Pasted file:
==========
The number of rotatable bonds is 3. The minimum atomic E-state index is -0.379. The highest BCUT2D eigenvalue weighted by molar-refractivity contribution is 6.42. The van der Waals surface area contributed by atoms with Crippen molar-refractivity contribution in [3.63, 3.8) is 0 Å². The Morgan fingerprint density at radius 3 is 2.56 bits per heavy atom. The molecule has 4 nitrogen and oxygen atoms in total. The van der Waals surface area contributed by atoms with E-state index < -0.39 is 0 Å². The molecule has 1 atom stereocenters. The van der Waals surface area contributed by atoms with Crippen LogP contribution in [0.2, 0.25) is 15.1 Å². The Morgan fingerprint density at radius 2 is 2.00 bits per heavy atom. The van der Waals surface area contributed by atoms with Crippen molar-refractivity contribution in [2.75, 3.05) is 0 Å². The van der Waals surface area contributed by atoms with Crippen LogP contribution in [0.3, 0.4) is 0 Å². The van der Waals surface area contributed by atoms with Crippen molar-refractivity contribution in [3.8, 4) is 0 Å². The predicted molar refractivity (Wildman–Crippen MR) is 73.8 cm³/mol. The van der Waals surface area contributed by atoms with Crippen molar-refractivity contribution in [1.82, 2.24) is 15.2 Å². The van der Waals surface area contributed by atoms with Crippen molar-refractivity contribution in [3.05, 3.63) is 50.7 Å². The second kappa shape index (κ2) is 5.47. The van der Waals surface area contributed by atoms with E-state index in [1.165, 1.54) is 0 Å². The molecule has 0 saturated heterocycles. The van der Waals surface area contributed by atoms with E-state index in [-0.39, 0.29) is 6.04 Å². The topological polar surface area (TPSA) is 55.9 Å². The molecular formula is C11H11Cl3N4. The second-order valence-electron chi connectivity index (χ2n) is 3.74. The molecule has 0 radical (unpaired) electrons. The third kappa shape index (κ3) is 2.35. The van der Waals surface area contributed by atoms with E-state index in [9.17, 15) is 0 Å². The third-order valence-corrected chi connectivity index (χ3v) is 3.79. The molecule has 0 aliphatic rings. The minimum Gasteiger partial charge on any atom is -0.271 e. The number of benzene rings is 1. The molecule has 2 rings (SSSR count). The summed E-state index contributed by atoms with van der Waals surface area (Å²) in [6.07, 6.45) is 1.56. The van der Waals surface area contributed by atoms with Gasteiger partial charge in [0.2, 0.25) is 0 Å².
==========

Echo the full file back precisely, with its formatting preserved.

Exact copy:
The number of rotatable bonds is 3. The minimum atomic E-state index is -0.379. The highest BCUT2D eigenvalue weighted by molar-refractivity contribution is 6.42. The van der Waals surface area contributed by atoms with Crippen molar-refractivity contribution in [3.63, 3.8) is 0 Å². The Morgan fingerprint density at radius 3 is 2.56 bits per heavy atom. The molecule has 4 nitrogen and oxygen atoms in total. The van der Waals surface area contributed by atoms with E-state index < -0.39 is 0 Å². The molecule has 1 atom stereocenters. The van der Waals surface area contributed by atoms with Crippen LogP contribution in [0.2, 0.25) is 15.1 Å². The Morgan fingerprint density at radius 2 is 2.00 bits per heavy atom. The van der Waals surface area contributed by atoms with Crippen molar-refractivity contribution in [2.75, 3.05) is 0 Å². The van der Waals surface area contributed by atoms with Crippen LogP contribution in [0.3, 0.4) is 0 Å². The van der Waals surface area contributed by atoms with Crippen molar-refractivity contribution in [3.8, 4) is 0 Å². The predicted molar refractivity (Wildman–Crippen MR) is 73.8 cm³/mol. The van der Waals surface area contributed by atoms with Crippen molar-refractivity contribution in [1.82, 2.24) is 15.2 Å². The van der Waals surface area contributed by atoms with Crippen molar-refractivity contribution in [3.05, 3.63) is 50.7 Å². The second kappa shape index (κ2) is 5.47. The van der Waals surface area contributed by atoms with E-state index in [1.165, 1.54) is 0 Å². The molecule has 0 saturated heterocycles. The van der Waals surface area contributed by atoms with E-state index in [-0.39, 0.29) is 6.04 Å². The topological polar surface area (TPSA) is 55.9 Å². The molecular formula is C11H11Cl3N4. The second-order valence-electron chi connectivity index (χ2n) is 3.74. The molecule has 0 radical (unpaired) electrons. The third kappa shape index (κ3) is 2.35. The van der Waals surface area contributed by atoms with E-state index in [9.17, 15) is 0 Å². The third-order valence-corrected chi connectivity index (χ3v) is 3.79. The molecule has 0 aliphatic rings. The minimum Gasteiger partial charge on any atom is -0.271 e. The number of benzene rings is 1. The molecule has 2 rings (SSSR count). The summed E-state index contributed by atoms with van der Waals surface area (Å²) in [6.07, 6.45) is 1.56. The van der Waals surface area contributed by atoms with Gasteiger partial charge in [0.2, 0.25) is 0 Å².